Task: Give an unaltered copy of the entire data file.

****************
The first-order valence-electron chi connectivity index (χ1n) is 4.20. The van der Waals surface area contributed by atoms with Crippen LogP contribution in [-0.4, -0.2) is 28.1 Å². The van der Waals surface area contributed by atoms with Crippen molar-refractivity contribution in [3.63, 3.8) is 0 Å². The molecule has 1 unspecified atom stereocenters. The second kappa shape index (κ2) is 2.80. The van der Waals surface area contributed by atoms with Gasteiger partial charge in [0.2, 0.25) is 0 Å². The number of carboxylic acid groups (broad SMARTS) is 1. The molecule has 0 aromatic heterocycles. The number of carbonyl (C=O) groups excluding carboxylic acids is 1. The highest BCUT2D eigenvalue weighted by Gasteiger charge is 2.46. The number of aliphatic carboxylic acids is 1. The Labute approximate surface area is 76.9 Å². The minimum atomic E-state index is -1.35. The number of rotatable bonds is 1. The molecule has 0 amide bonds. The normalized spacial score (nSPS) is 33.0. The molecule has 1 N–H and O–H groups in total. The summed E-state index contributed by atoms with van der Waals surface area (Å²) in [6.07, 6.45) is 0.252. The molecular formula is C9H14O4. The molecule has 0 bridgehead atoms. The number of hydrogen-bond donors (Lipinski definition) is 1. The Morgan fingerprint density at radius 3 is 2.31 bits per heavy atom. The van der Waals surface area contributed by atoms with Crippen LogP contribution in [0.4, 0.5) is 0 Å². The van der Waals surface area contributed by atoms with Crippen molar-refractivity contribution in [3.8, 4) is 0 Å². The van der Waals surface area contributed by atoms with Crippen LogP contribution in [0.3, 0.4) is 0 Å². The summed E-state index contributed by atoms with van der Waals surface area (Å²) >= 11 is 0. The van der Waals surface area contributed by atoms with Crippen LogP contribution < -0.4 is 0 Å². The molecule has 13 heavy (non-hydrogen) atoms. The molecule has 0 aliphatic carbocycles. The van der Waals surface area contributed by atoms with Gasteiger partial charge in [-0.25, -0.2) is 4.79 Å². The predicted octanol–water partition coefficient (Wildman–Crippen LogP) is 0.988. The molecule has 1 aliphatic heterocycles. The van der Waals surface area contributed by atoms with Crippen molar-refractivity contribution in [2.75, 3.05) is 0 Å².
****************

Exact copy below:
The first-order valence-electron chi connectivity index (χ1n) is 4.20. The van der Waals surface area contributed by atoms with Crippen LogP contribution in [-0.4, -0.2) is 28.1 Å². The van der Waals surface area contributed by atoms with Crippen molar-refractivity contribution in [3.63, 3.8) is 0 Å². The molecule has 1 unspecified atom stereocenters. The second kappa shape index (κ2) is 2.80. The van der Waals surface area contributed by atoms with Gasteiger partial charge in [0.2, 0.25) is 0 Å². The number of carboxylic acid groups (broad SMARTS) is 1. The molecule has 0 aromatic heterocycles. The number of carbonyl (C=O) groups excluding carboxylic acids is 1. The highest BCUT2D eigenvalue weighted by Gasteiger charge is 2.46. The number of aliphatic carboxylic acids is 1. The Labute approximate surface area is 76.9 Å². The minimum atomic E-state index is -1.35. The number of rotatable bonds is 1. The molecule has 0 amide bonds. The normalized spacial score (nSPS) is 33.0. The molecule has 1 N–H and O–H groups in total. The summed E-state index contributed by atoms with van der Waals surface area (Å²) in [6.07, 6.45) is 0.252. The molecular formula is C9H14O4. The molecule has 0 bridgehead atoms. The number of hydrogen-bond donors (Lipinski definition) is 1. The Morgan fingerprint density at radius 3 is 2.31 bits per heavy atom. The van der Waals surface area contributed by atoms with Crippen LogP contribution in [0.4, 0.5) is 0 Å². The van der Waals surface area contributed by atoms with Crippen molar-refractivity contribution in [3.8, 4) is 0 Å². The van der Waals surface area contributed by atoms with Crippen LogP contribution in [0.3, 0.4) is 0 Å². The summed E-state index contributed by atoms with van der Waals surface area (Å²) >= 11 is 0. The van der Waals surface area contributed by atoms with Crippen LogP contribution < -0.4 is 0 Å². The molecule has 13 heavy (non-hydrogen) atoms. The molecule has 0 aliphatic carbocycles. The van der Waals surface area contributed by atoms with Gasteiger partial charge in [-0.25, -0.2) is 4.79 Å². The predicted octanol–water partition coefficient (Wildman–Crippen LogP) is 0.988. The molecule has 1 aliphatic heterocycles. The van der Waals surface area contributed by atoms with Crippen molar-refractivity contribution in [2.75, 3.05) is 0 Å².